Stone (1974 film)
|Directed by||Sandy Harbutt|
|Produced by||David Hannay|
|Written by||Sandy Harbutt
|Music by||Billy Green|
|Cinematography||Graham Lind ASC|
|Edited by||Ian Barry|
|Distributed by||British Empire Films (Australia)|
|Release dates||28 June 1974|
|Running time||126 minutes|
|Box office||$1,572,000 (Australia)|
Police officer Stone goes undercover with the Gravediggers outlaw motorcycle gang, to find out who is murdering their members, one by one.
The film stars Ken Shorter and features Rebecca Gilling, Bill Hunter and Helen Morse. The film's soundtrack was composed by Billy Green and featured some members of his group Sanctuary. Motorcycles featured include the legendary Kawasaki Z1(900). Stone initially rides a Norton.
The promotional trailer Video on YouTube features narration by radio and media personality John Laws. The film was featured in the documentary, Not Quite Hollywood, in which Quentin Tarantino enthuses about his admiration for the film.
When several members of the GraveDiggers outlaw motorcycle club are murdered, Sydney detective Stone (Ken Shorter) is sent to investigate. Led by the Undertaker (Sandy Harbutt), a Vietnam war veteran, the GraveDiggers allow Stone to pose as a gang member. Leaving behind society girlfriend Amanda (Helen Morse), Stone begins to identify with the Undertaker and his comrades Hooks (Roger Ward), Toad (Hugh Keays-Byrne), Dr Death (Vincent Gil), Captain Midnight (Bindi Williams), Septic (Dewey Hungerford) and Vanessa (Rebecca Gilling), the Undertaker’s girlfriend. Amid violent confrontations with the Black Hawks, a rival gang the GraveDiggers hold responsible, Stone uncovers a political conspiracy behind the killings. When the truth is revealed, Stone must choose between his job and his loyalty to the GraveDiggers.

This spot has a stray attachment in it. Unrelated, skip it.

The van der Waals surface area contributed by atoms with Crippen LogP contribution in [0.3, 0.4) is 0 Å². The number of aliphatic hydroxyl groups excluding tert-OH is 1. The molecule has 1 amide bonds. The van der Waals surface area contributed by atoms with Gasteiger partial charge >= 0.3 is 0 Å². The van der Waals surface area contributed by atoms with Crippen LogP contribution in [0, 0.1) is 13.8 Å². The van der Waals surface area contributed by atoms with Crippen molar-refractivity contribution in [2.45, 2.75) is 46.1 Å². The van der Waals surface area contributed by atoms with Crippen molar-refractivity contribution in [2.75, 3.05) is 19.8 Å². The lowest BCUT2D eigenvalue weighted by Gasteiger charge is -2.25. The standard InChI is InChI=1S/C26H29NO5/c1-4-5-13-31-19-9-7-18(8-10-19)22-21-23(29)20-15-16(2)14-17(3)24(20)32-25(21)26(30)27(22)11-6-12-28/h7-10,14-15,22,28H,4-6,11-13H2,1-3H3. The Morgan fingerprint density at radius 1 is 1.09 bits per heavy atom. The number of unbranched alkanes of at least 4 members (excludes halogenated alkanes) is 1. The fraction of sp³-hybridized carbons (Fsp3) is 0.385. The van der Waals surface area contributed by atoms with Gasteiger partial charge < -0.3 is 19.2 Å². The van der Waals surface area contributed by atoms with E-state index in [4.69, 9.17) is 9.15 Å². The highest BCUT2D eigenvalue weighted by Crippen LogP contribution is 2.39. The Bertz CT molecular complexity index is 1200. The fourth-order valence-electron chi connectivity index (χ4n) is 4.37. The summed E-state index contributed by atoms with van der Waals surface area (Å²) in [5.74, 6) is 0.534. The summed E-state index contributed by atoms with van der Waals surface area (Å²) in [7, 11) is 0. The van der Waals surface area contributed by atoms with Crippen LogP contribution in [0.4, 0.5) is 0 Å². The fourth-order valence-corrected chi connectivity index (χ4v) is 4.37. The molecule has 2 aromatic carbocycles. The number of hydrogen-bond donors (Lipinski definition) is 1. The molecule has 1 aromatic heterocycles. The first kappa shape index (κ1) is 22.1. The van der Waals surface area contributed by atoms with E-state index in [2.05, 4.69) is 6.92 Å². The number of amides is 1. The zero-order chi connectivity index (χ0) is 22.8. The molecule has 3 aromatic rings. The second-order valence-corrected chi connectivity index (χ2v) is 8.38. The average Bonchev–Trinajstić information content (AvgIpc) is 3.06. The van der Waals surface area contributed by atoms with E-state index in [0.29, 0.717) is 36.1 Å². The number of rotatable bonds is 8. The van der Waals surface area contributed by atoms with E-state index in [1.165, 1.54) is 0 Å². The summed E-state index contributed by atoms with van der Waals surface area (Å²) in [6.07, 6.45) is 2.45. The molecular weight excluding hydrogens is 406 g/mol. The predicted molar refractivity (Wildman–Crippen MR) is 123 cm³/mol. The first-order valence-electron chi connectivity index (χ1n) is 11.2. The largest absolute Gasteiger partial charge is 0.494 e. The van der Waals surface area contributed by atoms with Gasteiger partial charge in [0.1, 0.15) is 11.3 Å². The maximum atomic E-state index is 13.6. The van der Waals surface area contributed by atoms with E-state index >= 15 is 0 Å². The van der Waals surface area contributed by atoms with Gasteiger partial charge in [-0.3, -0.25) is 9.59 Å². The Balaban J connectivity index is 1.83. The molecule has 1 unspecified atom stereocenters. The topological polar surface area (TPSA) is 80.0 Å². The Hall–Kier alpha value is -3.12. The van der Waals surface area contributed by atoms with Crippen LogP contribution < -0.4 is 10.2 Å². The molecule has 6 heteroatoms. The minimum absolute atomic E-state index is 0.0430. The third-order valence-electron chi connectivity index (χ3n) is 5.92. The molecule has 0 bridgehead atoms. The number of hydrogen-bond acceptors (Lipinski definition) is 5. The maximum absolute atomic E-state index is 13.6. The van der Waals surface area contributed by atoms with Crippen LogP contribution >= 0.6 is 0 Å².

- Ken Shorter as Stone
- Sandy Harbutt as Undertaker
- Deryck Barnes as Doctor Townes
- Hugh Keays-Byrne as Toad
- Roger Ward as Hooks
- Vincent Gil as Dr Death
- Bruce McPherson as Go Down
- Dewey Hungerford as Septic
- James H Bowles as Stinkfinger
- Bindi Williams as Captain Midnight
- John Ivkovitch as Zonk
- Lex Mitchell as Ballini
- Rhod Walker as Chairman
- Slim de Grey as Inspector Hannigan
- Owen Weingott as Alder
- Ray Bennett as Sergeant Larson
- Bill Hunter as barman
- Helen Morse as Amanda
- Rebecca Gilling as Vanessa
- Sue Lloyd as Tart
- Ros Talamini as Sunshine
- Victoria Anoux as Flossie
- Jane Gilling as Eurydice
- Eva Ivkotich as Tiger
- Billy Green as 69
- Michael Robinson as Pinball
- Garry McDonald as bike mechanic
- Terry Bader as hamburger man
- Lachlan Jamieson as disco proprietary
- Drew Forsythe
- Ros Spiers
Sandy Harbutt got the idea in 1970 when he wrote a script for an episode of the TV series The Long Arm in which he was appearing.
The Australian Film Development Corporation invested $154,000 in the film. The remainder of the budget and most of the technical facilities were provided by Ross Wood Productions in Sydney. The movie was shot in late 1973.
The Hells Angels club (Sydney) provided assistance during production.